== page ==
The Outer Hebrides are three hours by ferry from the Scottish west coast.
They undeservedly have a reputation for being bleak and unforgiving; but when I was there in January with the British Council, the weather was cold, but beautifully sunny and still. The many sea lochs dotting the rust-coloured landscape were as still as mirrors.
As well as the stunning natural beauty of the islands, what was most impressive was the quiet revolution in social enterprise and community-owned assets happening in what is the most north-westerly point of the European Union.
From being a crofting community of tenant farmers renting from landlords – many of whom are based in southern England – the Islanders have, supported by the Scottish Government, managed to buy back vast swathes of land.
Now 70 per cent of the islands are in the ownership of people who live there; meaning they can decide how to use it.
They are harnessing the forces of nature to establish community-owned wind turbines, the profits from which are reinvested straight back into the community’s coffers, to be spent on whatever they decide they need. I visited one village who stand to make £2 million over the next twenty years.
Tourism is being revitalised by new community-run visitor centres and cafes, offering visitors the chance to contribute directly to the local economy and the creation of sustainable jobs.
The Gaelic language is being taught to international visitors via immersion in one of its last strongholds; 60 per cent of the Outer Hebridean population still speak the language.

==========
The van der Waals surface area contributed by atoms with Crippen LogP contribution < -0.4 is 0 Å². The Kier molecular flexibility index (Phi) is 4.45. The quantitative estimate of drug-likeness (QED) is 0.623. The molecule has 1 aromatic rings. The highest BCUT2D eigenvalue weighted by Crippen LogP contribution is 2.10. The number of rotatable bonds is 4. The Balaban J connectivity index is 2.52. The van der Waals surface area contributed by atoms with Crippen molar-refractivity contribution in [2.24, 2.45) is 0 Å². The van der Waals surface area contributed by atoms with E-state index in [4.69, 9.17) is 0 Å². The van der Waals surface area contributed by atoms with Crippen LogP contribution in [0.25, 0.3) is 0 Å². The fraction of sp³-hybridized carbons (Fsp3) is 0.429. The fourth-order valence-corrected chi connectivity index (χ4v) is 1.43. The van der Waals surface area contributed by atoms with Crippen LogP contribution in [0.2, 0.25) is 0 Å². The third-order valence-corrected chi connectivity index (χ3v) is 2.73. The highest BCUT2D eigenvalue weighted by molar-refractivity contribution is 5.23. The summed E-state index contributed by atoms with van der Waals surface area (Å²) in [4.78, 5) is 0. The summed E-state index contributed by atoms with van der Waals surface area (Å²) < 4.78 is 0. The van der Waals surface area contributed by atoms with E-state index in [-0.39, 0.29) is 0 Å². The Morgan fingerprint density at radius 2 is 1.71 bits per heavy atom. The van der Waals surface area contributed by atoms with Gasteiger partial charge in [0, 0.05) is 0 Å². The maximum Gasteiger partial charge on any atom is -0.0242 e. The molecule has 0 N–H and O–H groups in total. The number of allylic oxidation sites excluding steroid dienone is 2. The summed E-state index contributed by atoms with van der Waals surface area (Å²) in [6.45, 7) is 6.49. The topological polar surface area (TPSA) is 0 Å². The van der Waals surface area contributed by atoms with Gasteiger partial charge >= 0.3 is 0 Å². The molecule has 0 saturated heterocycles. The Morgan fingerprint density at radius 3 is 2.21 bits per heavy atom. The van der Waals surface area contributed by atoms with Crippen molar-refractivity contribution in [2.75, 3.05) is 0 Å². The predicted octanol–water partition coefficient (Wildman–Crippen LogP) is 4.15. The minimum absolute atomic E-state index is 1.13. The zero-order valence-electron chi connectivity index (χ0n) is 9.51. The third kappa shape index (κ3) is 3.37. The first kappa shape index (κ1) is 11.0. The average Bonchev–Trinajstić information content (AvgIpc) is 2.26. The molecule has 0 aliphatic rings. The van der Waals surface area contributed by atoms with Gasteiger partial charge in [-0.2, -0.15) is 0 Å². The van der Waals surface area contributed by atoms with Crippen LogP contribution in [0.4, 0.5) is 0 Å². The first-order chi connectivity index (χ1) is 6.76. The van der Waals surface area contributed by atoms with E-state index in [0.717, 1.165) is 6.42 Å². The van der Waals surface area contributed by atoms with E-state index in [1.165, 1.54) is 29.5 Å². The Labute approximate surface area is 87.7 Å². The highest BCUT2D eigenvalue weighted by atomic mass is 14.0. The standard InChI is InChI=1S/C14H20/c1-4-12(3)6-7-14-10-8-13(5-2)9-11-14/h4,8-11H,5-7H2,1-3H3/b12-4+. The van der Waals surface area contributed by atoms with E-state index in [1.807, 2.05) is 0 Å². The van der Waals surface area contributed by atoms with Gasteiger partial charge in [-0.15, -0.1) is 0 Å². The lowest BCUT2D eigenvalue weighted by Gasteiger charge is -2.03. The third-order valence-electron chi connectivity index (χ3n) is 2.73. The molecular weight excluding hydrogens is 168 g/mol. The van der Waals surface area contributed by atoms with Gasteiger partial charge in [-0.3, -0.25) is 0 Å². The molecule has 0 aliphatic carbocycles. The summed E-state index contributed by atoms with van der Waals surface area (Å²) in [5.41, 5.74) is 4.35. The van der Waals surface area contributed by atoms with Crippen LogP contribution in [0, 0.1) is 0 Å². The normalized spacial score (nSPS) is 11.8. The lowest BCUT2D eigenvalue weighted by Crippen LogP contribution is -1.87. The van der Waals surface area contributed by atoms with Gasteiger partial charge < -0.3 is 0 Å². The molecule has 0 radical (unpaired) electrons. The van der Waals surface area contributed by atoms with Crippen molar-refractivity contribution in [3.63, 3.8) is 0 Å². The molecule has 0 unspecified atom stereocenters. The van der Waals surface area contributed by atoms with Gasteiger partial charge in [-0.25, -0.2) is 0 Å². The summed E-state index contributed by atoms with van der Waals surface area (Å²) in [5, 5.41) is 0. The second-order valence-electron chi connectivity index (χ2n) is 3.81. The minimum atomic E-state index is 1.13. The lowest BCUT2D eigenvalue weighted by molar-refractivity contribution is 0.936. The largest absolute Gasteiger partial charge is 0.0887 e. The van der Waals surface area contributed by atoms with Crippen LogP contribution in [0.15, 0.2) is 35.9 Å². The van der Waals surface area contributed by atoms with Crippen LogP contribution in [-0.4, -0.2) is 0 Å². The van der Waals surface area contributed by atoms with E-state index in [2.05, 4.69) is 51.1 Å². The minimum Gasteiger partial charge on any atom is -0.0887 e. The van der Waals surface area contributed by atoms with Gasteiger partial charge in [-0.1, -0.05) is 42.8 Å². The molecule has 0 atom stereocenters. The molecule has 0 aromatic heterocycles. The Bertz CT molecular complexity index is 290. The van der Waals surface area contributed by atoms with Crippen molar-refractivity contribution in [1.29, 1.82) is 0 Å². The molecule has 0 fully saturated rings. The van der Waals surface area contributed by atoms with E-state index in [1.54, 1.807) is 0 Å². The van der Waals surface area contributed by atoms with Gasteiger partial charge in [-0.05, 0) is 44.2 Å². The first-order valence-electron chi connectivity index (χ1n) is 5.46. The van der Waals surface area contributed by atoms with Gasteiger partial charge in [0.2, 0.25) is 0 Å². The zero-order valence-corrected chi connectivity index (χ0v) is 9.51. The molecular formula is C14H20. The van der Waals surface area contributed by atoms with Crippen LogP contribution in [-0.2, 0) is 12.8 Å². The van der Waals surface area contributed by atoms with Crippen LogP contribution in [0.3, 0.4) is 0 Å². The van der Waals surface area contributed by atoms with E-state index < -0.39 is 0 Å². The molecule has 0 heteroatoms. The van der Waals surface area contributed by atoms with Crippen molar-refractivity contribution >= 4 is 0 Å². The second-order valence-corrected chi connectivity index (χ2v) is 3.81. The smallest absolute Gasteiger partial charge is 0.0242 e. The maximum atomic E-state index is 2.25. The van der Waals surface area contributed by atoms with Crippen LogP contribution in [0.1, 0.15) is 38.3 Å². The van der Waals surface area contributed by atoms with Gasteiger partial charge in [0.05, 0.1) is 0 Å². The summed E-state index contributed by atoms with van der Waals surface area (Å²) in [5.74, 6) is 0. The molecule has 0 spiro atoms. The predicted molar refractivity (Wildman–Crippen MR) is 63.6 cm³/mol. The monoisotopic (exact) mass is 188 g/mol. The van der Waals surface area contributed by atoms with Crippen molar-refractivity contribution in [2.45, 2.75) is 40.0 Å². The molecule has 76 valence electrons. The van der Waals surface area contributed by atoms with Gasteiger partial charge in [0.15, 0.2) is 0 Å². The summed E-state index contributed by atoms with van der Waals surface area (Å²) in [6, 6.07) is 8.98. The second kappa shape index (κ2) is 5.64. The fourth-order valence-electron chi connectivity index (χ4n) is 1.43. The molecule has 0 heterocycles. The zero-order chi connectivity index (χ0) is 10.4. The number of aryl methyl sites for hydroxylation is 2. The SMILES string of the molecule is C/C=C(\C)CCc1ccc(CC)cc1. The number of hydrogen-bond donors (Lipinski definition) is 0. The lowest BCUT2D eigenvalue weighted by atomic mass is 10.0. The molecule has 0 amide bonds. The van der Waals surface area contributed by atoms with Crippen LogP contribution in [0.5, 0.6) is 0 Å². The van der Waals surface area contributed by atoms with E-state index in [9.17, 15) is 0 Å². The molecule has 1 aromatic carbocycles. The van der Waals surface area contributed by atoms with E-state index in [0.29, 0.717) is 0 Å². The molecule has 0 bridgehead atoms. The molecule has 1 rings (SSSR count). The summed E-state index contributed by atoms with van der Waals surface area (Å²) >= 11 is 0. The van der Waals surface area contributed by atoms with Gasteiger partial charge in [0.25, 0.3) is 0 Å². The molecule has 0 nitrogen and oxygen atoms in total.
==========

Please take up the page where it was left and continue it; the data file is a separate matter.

Much of this is being driven by the hugely committed Alasdair Nicholson and Anne Sobey of Third Sector Hebrides. They have a passion to preserve the fragile language and culture of this incredible place by creating jobs to keep young people on the island, and reverse a century of steep depopulation – from 44,172 in 1901 to around 26,000 today.
They also want to support older people; up to 80 per cent of the Islands’ pensioners live in fuel poverty.
They have created Staran (Pathway), the UK’s first social enterprise MOT; the Hebridean Chocolate factory; and Am Pàipear, a community-run newspaper.
Their success is slowly transforming the islands. Despite only being there for two days, I was hugely impressed by their ambition and energy. Their example has much to teach other communities across the UK.
Understanding this, they are eager to share what they have learnt. Hence their involvement in the British Council’s Active Citizens programme, which aims to encourage civic engagement and social change across the world.
Alasdair is keen to emphasise that their achievements can be replicated anywhere.
“Perhaps being on a small island, there is more reason to say that if we are going to resolve some of the challenging issues, we have to do it ourselves. Nobody else is going to do it for us.
“What has been important is the realisation that instead of waiting for other people to come up with solutions, people are finding their own solutions. And that message is applicable anywhere, to any community, in any country. You just need self-belief.
“Governments are realising that they can’t do everything themselves – we are starting to see a society that does more for itself. We are starting to see much more collaborative types of working.”